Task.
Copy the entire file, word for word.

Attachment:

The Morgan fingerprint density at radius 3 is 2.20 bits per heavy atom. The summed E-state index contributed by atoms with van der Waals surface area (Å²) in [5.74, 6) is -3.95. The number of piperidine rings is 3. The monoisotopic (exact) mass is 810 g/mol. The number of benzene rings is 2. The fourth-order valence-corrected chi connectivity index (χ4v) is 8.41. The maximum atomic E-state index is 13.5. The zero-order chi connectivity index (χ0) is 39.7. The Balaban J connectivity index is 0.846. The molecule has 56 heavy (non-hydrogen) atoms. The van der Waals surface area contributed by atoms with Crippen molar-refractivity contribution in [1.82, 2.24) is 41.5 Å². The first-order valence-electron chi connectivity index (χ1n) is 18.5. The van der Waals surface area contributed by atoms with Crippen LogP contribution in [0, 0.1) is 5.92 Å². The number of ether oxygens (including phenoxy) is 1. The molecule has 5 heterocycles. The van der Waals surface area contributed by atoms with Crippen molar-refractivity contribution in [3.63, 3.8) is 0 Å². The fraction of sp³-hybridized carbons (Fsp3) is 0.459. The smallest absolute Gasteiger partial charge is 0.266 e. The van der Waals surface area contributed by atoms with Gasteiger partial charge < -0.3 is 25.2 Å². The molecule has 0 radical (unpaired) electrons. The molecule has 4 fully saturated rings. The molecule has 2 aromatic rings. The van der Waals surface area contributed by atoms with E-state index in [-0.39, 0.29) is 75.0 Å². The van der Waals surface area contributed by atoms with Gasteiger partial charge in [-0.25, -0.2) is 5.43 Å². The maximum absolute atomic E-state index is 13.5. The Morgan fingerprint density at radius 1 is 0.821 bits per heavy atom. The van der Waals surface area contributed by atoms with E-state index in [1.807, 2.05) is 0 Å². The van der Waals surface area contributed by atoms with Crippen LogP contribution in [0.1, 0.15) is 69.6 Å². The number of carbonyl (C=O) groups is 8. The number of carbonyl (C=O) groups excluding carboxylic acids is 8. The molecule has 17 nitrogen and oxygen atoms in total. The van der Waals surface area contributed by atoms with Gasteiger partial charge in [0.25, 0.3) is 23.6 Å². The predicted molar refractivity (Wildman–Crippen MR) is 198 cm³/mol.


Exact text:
The Morgan fingerprint density at radius 3 is 2.20 bits per heavy atom. The summed E-state index contributed by atoms with van der Waals surface area (Å²) in [5.74, 6) is -3.95. The number of piperidine rings is 3. The monoisotopic (exact) mass is 810 g/mol. The number of benzene rings is 2. The fourth-order valence-corrected chi connectivity index (χ4v) is 8.41. The maximum atomic E-state index is 13.5. The zero-order chi connectivity index (χ0) is 39.7. The Balaban J connectivity index is 0.846. The molecule has 56 heavy (non-hydrogen) atoms. The van der Waals surface area contributed by atoms with Crippen molar-refractivity contribution in [1.82, 2.24) is 41.5 Å². The first-order valence-electron chi connectivity index (χ1n) is 18.5. The van der Waals surface area contributed by atoms with Crippen LogP contribution in [0, 0.1) is 5.92 Å². The number of ether oxygens (including phenoxy) is 1. The molecule has 5 heterocycles. The van der Waals surface area contributed by atoms with Crippen molar-refractivity contribution in [3.63, 3.8) is 0 Å². The fraction of sp³-hybridized carbons (Fsp3) is 0.459. The smallest absolute Gasteiger partial charge is 0.266 e. The van der Waals surface area contributed by atoms with Gasteiger partial charge < -0.3 is 25.2 Å². The molecule has 0 radical (unpaired) electrons. The molecule has 4 fully saturated rings. The molecule has 2 aromatic rings. The van der Waals surface area contributed by atoms with E-state index in [-0.39, 0.29) is 75.0 Å². The van der Waals surface area contributed by atoms with Gasteiger partial charge in [-0.25, -0.2) is 5.43 Å². The maximum absolute atomic E-state index is 13.5. The Morgan fingerprint density at radius 1 is 0.821 bits per heavy atom. The van der Waals surface area contributed by atoms with E-state index in [1.807, 2.05) is 0 Å². The van der Waals surface area contributed by atoms with Crippen LogP contribution in [0.1, 0.15) is 69.6 Å². The number of carbonyl (C=O) groups is 8. The number of carbonyl (C=O) groups excluding carboxylic acids is 8. The molecule has 17 nitrogen and oxygen atoms in total. The van der Waals surface area contributed by atoms with Gasteiger partial charge in [0.25, 0.3) is 23.6 Å². The predicted molar refractivity (Wildman–Crippen MR) is 198 cm³/mol.